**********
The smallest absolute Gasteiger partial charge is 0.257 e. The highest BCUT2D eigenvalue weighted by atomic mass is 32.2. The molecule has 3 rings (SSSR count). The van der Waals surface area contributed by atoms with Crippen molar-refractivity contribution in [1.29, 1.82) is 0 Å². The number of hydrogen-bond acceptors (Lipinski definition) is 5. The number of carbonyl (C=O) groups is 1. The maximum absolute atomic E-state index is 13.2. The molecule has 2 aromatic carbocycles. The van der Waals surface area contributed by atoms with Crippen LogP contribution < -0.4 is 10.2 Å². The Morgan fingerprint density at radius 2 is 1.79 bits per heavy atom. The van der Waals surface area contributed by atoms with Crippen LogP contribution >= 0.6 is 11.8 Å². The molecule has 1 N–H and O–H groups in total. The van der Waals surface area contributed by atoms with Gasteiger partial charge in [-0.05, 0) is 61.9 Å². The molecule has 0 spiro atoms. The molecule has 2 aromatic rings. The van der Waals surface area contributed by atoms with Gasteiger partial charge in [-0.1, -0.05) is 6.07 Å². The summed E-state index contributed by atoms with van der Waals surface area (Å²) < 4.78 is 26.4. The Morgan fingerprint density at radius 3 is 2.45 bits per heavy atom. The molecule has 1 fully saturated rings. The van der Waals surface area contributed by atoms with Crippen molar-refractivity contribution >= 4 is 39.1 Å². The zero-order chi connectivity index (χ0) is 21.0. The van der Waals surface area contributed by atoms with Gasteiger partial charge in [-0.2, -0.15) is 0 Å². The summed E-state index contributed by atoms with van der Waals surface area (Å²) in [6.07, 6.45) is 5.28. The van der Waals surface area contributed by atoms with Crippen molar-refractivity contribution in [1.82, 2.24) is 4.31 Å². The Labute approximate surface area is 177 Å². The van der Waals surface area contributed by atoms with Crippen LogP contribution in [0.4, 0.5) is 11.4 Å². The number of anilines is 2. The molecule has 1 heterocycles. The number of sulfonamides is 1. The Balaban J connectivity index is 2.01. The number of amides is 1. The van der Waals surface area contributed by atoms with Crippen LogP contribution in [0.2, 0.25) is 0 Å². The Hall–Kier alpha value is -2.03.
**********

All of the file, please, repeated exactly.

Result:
The smallest absolute Gasteiger partial charge is 0.257 e. The highest BCUT2D eigenvalue weighted by atomic mass is 32.2. The molecule has 3 rings (SSSR count). The van der Waals surface area contributed by atoms with Crippen molar-refractivity contribution in [1.29, 1.82) is 0 Å². The number of hydrogen-bond acceptors (Lipinski definition) is 5. The number of carbonyl (C=O) groups is 1. The maximum absolute atomic E-state index is 13.2. The molecule has 2 aromatic carbocycles. The van der Waals surface area contributed by atoms with Crippen LogP contribution < -0.4 is 10.2 Å². The Morgan fingerprint density at radius 2 is 1.79 bits per heavy atom. The van der Waals surface area contributed by atoms with Crippen LogP contribution >= 0.6 is 11.8 Å². The molecule has 1 N–H and O–H groups in total. The van der Waals surface area contributed by atoms with Gasteiger partial charge in [-0.05, 0) is 61.9 Å². The molecule has 0 spiro atoms. The molecule has 2 aromatic rings. The van der Waals surface area contributed by atoms with Gasteiger partial charge in [-0.1, -0.05) is 6.07 Å². The summed E-state index contributed by atoms with van der Waals surface area (Å²) < 4.78 is 26.4. The Morgan fingerprint density at radius 3 is 2.45 bits per heavy atom. The molecule has 1 fully saturated rings. The van der Waals surface area contributed by atoms with Crippen molar-refractivity contribution >= 4 is 39.1 Å². The zero-order chi connectivity index (χ0) is 21.0. The van der Waals surface area contributed by atoms with Gasteiger partial charge in [-0.2, -0.15) is 0 Å². The summed E-state index contributed by atoms with van der Waals surface area (Å²) in [6.07, 6.45) is 5.28. The van der Waals surface area contributed by atoms with Crippen molar-refractivity contribution in [1.82, 2.24) is 4.31 Å². The Labute approximate surface area is 177 Å². The van der Waals surface area contributed by atoms with Crippen LogP contribution in [0.4, 0.5) is 11.4 Å². The number of anilines is 2. The molecule has 1 heterocycles. The number of sulfonamides is 1. The Balaban J connectivity index is 2.01. The number of amides is 1. The van der Waals surface area contributed by atoms with Crippen LogP contribution in [0.2, 0.25) is 0 Å². The Hall–Kier alpha value is -2.03.